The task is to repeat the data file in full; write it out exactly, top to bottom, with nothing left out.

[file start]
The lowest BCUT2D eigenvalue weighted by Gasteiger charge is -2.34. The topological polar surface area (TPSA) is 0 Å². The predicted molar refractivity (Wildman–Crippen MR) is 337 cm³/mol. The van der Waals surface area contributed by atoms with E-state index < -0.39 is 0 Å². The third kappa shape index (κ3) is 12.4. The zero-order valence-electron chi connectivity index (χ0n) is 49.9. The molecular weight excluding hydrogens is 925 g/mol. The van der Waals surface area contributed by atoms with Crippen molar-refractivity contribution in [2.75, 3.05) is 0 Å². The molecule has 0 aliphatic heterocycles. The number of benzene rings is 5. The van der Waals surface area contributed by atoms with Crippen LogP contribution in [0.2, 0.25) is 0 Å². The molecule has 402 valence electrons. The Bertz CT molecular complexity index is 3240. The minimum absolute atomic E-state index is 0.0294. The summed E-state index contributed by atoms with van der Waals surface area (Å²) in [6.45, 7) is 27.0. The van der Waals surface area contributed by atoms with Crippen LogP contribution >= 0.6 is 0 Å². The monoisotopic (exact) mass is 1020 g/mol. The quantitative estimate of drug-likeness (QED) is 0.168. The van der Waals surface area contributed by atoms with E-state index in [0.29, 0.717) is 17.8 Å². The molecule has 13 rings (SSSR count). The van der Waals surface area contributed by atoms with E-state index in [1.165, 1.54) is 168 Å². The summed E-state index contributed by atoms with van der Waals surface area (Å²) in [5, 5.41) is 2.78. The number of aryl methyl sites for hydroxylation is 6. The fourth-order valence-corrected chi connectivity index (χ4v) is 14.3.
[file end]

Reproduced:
The lowest BCUT2D eigenvalue weighted by Gasteiger charge is -2.34. The topological polar surface area (TPSA) is 0 Å². The predicted molar refractivity (Wildman–Crippen MR) is 337 cm³/mol. The van der Waals surface area contributed by atoms with E-state index < -0.39 is 0 Å². The third kappa shape index (κ3) is 12.4. The zero-order valence-electron chi connectivity index (χ0n) is 49.9. The molecular weight excluding hydrogens is 925 g/mol. The van der Waals surface area contributed by atoms with Crippen molar-refractivity contribution in [2.75, 3.05) is 0 Å². The molecule has 0 aliphatic heterocycles. The number of benzene rings is 5. The van der Waals surface area contributed by atoms with Crippen LogP contribution in [0.2, 0.25) is 0 Å². The molecule has 402 valence electrons. The Bertz CT molecular complexity index is 3240. The minimum absolute atomic E-state index is 0.0294. The summed E-state index contributed by atoms with van der Waals surface area (Å²) in [6.45, 7) is 27.0. The van der Waals surface area contributed by atoms with Crippen LogP contribution >= 0.6 is 0 Å². The monoisotopic (exact) mass is 1020 g/mol. The quantitative estimate of drug-likeness (QED) is 0.168. The van der Waals surface area contributed by atoms with E-state index in [0.29, 0.717) is 17.8 Å². The molecule has 13 rings (SSSR count). The van der Waals surface area contributed by atoms with E-state index in [1.165, 1.54) is 168 Å². The summed E-state index contributed by atoms with van der Waals surface area (Å²) in [5, 5.41) is 2.78. The number of aryl methyl sites for hydroxylation is 6. The fourth-order valence-corrected chi connectivity index (χ4v) is 14.3.